chavez’s changes

Posted on August 16, 2007


It is extremely worrying what Hugo Chavez is trying to bring about in Venezuela. He is on course to run the country aground, even if he cannot, and will not see it.

Just today, the Venezuelan president announced plans to change the constitution that would inevitably allow him to prolong his power and erode democratic institutions in the country.

Some radical changes include allowing him to run for re-election with no term limits (current rules would have limited his rule to 2012), increasing the term of office for the presidency from six to seven years and strengthening the power of the presidency at the expense of state rights.

Other proposed changes that would consolidate more power in the hands of the president are the ending of the Venezuelan central bank’s autonomy, which would allow the presidency access to its coffers that have been recently fattened by the oil boom. This is a frightening prospect for the country’s economic health in the long term, given how Chavez had spent the country’s oil wealth to further his socialist causes, such as giving generous aid to other Latin American countries with the political motives of gaining influence over them, but with little regard to fiscal responsibility and prudence for Venezuela’s long-term economic health.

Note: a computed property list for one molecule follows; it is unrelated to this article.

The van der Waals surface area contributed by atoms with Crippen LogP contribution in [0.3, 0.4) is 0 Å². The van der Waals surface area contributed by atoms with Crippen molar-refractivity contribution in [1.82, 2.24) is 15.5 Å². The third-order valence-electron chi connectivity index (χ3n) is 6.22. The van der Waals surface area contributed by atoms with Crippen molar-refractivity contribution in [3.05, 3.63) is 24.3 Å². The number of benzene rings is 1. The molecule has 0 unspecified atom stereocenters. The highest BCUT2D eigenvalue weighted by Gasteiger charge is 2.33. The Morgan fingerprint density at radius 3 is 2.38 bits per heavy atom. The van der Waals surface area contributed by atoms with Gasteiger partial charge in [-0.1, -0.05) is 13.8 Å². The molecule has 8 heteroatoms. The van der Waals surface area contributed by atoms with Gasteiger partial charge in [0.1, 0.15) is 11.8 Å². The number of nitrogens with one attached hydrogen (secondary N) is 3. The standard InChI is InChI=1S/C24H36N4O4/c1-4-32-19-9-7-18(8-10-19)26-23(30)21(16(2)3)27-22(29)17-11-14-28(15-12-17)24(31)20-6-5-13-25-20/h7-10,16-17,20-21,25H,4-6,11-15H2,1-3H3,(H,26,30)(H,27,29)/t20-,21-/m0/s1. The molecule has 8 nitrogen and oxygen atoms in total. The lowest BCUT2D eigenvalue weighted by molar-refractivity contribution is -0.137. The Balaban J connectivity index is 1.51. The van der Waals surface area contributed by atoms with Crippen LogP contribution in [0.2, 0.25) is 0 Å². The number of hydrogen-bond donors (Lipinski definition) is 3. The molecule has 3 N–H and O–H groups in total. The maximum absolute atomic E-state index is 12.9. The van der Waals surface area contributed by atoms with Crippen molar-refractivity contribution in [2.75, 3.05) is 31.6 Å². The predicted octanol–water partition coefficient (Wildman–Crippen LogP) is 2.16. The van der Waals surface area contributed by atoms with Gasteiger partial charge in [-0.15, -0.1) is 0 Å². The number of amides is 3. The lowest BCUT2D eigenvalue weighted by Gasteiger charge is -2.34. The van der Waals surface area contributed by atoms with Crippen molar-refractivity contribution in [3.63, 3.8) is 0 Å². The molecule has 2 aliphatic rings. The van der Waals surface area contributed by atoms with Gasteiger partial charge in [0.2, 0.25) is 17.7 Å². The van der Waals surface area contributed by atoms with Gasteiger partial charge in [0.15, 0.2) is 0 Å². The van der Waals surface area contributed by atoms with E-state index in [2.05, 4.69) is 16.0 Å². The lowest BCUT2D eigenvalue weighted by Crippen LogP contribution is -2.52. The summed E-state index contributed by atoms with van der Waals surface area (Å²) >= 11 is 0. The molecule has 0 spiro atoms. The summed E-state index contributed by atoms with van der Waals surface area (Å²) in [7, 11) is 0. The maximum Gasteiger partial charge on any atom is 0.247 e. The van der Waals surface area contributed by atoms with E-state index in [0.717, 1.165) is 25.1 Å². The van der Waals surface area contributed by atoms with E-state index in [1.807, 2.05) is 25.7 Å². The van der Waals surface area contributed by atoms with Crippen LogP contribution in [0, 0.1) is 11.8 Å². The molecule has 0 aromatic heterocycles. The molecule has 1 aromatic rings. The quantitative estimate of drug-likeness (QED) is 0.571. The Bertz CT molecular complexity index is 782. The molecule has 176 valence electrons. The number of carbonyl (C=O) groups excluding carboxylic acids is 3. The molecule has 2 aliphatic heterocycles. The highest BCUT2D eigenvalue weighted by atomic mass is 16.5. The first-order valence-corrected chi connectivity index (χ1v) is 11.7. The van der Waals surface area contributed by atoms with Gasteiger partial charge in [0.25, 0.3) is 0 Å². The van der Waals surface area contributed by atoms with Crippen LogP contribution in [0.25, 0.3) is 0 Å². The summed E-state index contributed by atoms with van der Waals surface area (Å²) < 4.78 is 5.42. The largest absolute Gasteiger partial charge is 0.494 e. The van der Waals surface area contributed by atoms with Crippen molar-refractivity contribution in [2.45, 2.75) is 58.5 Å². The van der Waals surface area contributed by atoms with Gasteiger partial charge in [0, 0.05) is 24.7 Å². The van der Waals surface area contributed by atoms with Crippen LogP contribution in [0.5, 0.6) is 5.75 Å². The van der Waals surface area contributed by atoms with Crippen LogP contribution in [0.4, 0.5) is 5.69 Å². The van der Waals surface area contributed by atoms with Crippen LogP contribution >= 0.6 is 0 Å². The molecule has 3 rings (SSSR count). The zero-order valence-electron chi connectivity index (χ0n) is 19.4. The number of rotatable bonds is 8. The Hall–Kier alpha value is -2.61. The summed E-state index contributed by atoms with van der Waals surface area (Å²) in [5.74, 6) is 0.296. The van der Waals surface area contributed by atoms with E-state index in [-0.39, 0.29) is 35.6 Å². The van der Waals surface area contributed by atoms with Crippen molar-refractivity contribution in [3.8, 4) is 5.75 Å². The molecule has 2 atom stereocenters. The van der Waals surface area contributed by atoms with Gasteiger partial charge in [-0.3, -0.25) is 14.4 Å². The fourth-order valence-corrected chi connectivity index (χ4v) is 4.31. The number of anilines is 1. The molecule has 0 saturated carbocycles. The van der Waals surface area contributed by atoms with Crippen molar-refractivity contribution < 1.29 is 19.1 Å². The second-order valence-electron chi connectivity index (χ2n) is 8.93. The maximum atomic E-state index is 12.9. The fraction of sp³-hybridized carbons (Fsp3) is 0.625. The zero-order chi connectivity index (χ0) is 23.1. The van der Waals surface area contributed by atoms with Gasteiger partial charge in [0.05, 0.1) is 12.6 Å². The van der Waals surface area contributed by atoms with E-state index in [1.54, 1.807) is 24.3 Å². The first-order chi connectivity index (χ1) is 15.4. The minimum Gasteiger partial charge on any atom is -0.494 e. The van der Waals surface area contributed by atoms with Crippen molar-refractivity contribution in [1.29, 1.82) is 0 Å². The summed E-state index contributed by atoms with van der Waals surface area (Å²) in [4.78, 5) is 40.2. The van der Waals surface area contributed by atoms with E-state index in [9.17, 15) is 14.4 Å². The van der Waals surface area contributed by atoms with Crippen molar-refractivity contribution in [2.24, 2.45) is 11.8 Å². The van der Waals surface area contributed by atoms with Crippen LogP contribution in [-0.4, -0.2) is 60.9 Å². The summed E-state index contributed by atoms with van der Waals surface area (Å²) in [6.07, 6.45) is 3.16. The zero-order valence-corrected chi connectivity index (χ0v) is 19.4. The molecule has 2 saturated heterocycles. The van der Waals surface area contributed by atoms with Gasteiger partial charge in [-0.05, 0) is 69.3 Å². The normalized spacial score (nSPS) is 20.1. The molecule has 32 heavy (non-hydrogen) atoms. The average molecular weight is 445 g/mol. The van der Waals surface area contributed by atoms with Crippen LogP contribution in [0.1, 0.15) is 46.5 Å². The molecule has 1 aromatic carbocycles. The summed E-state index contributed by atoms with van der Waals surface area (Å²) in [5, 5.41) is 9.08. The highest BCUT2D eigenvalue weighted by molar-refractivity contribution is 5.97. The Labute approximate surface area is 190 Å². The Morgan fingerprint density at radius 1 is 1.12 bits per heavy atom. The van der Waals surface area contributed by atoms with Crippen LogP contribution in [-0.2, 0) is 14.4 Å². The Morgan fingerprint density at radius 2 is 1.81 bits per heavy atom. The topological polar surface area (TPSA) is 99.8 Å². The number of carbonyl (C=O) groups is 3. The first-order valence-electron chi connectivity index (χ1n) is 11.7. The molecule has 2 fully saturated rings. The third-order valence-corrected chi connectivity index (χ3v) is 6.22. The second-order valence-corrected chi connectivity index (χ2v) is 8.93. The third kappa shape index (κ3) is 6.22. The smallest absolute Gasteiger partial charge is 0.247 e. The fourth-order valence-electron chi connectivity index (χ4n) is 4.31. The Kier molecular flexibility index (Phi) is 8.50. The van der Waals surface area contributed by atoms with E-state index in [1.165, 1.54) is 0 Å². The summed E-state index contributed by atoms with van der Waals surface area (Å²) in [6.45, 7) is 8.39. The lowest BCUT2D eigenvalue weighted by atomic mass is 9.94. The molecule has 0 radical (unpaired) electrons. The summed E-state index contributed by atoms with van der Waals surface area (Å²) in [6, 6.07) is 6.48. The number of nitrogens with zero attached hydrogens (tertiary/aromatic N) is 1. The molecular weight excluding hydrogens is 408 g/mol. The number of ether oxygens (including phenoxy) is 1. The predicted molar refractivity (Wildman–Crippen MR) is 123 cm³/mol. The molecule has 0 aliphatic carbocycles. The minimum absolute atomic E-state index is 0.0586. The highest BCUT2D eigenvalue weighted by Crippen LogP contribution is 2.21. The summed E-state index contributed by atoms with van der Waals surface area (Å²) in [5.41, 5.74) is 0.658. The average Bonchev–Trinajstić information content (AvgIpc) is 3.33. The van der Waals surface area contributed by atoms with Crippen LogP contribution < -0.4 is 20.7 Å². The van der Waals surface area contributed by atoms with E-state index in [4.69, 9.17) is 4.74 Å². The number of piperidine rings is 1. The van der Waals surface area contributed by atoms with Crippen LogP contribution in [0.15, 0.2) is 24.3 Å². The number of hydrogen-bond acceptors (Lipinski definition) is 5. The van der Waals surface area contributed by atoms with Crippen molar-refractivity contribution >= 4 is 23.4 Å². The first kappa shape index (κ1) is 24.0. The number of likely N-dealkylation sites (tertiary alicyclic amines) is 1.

Another proposal that could portend disaster for Venezuela’s economy is the shortening of working hours from the current maximum of eight hours daily, down to six. He also proposed the creation of a popular militia, another sure sign that Chavez wants to cultivate forces that would be friendly to him.

Though Chavez denies it, he is moving to erode Venezuela’s democratic institutions and practices and laying the foundation for his indefinite and Cuban-style communist rule — all alarming prospects.

Chavez has nationalized many industries such as the energy industry. He has also shut down media outlets that are critical of him and his policies, such as Venezuela’s oldest TV station in May.

The country’s legislative body, the National Assembly, is likely to approve the changes easily, as Chavez and his allies have a majority in it.

The next step after that is to bring the changes before the electorate for a referendum.

Hopefully, Venezuelans will see his plans for what they truly are — an attempt by a megalomaniacal dictator to extend his powers and quell checks and balances, and reject him and his plans decisively.

Posted in: politics, venezuela